The first in an occasional series where I wrestle with your questions, force them to the ground and kick them to death.
Can you give a fan some insight into how the publishers choose the paper they use for the comics? I love the matte paper, feel and look, that Popeye is published on. I even like what Bongo comics uses for Simpsons books. However, I can't for the life of me appreciate the glossy stock that always seems to have wrinkles, printing issues, tears, kinks, etc... Seems like it doesn't affect the cover price, but maybe the profit margin? Anyway, any insight would be appreciated! I'm only venting because I found the last 2 pages of my Rocketeer Hollywood Horror to have some massive wrinkles through the page!
Anyway, the octopus made me think of the Spirit. Then I thought how cool would it be for the two to have a team up book? Looking forward to issue 2...
BTW - Rocketo... a shout out to the comic Rocketo?
I don't have much insight into these decisions, really, although for what it's worth I hate that glossy stuff as well. I may be misremembering this, but I have a vague memory that the paper stock on Popeye was initially a mistake, but everybody liked it so they stuck with it. I know when I was self-publishing, I had two main criteria: (1) Is it cheap? and (2) How cheap is it?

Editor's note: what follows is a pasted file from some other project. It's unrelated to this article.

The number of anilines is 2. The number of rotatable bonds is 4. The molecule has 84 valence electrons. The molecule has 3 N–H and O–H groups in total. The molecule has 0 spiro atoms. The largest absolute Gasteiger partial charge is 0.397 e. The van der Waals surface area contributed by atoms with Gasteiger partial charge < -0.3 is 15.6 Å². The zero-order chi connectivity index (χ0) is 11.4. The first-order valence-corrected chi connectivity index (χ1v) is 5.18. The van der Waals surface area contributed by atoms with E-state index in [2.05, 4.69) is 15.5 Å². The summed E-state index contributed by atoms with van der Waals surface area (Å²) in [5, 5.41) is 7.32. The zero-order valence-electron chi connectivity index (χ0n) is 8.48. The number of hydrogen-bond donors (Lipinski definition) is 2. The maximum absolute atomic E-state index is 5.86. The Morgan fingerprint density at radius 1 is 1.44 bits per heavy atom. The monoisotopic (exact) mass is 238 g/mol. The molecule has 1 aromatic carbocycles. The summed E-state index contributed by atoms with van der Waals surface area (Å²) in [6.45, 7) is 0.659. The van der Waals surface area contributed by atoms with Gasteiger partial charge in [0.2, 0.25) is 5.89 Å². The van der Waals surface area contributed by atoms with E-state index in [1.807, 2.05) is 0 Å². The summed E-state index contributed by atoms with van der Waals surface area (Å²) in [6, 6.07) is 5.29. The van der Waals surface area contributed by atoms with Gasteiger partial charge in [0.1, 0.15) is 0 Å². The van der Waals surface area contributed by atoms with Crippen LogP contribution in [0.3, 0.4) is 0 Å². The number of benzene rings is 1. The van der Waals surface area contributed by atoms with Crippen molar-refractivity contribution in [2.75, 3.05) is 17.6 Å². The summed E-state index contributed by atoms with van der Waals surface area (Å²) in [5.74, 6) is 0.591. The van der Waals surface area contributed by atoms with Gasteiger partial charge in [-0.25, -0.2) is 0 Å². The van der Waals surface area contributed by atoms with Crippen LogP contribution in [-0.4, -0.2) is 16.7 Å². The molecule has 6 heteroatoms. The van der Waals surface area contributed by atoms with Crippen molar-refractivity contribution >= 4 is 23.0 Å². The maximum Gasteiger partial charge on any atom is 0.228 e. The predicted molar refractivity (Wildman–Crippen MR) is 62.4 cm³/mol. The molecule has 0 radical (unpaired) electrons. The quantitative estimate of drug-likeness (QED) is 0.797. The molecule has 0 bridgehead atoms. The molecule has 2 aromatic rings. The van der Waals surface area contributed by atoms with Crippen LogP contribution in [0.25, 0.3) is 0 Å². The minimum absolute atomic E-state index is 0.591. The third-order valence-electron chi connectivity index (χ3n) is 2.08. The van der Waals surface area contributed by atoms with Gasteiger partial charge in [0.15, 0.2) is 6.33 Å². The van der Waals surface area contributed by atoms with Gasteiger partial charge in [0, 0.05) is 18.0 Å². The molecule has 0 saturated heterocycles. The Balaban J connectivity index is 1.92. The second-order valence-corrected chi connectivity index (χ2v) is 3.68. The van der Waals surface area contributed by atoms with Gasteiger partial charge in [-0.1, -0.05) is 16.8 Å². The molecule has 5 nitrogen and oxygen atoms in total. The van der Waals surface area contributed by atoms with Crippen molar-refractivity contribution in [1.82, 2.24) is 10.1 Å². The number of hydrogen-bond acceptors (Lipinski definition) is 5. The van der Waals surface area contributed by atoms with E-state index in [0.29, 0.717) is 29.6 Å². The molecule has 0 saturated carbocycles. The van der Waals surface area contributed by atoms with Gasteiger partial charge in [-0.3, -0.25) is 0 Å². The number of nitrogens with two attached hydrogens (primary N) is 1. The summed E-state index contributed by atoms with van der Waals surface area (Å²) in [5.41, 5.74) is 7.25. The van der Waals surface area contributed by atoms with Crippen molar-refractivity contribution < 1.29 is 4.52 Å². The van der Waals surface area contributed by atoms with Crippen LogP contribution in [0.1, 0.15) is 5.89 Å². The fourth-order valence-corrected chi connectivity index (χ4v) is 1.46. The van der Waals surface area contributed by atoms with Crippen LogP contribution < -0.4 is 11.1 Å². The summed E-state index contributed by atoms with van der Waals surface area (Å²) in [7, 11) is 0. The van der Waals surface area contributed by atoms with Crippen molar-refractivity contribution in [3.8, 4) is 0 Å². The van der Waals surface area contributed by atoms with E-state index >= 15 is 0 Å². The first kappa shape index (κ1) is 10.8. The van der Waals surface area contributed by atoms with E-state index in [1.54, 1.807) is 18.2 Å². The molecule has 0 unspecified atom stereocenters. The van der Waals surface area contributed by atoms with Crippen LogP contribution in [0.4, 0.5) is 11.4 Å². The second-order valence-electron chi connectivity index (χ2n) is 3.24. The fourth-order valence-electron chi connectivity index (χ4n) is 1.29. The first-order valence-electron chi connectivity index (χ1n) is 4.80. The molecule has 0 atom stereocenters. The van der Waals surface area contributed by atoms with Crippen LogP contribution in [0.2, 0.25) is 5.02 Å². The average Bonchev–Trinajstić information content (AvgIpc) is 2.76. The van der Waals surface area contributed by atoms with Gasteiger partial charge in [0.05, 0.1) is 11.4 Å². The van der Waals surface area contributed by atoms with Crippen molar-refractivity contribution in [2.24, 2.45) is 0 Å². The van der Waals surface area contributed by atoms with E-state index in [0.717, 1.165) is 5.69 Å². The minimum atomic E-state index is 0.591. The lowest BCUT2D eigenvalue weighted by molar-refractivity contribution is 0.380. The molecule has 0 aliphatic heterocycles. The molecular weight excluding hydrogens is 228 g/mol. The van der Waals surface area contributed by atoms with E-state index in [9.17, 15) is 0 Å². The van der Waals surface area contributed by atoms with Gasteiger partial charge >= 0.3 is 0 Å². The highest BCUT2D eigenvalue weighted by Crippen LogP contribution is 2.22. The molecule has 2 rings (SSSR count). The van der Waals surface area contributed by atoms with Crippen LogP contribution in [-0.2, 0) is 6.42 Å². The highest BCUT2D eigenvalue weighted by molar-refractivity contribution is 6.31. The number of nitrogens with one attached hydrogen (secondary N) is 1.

As for a Rocketeer/Spirit team-up... I agree! Somebody should get on to that right away.
Last but not least, the "Rocketo" line... the comic book did occur to me, but it was more a reference to the comic strips of Gus Mager, who used to do a strip called Sherlocko the Monk. Paul Tumey recently did an excellent series of blog posts about Mager if you want to find out more about him - you can read that here. The Marx Brothers took their stage names from Mager's fondness for giving all his characters names ending in "-o", including one "Groucho the Monk".
As for why that might be significant... I couldn't possibly comment.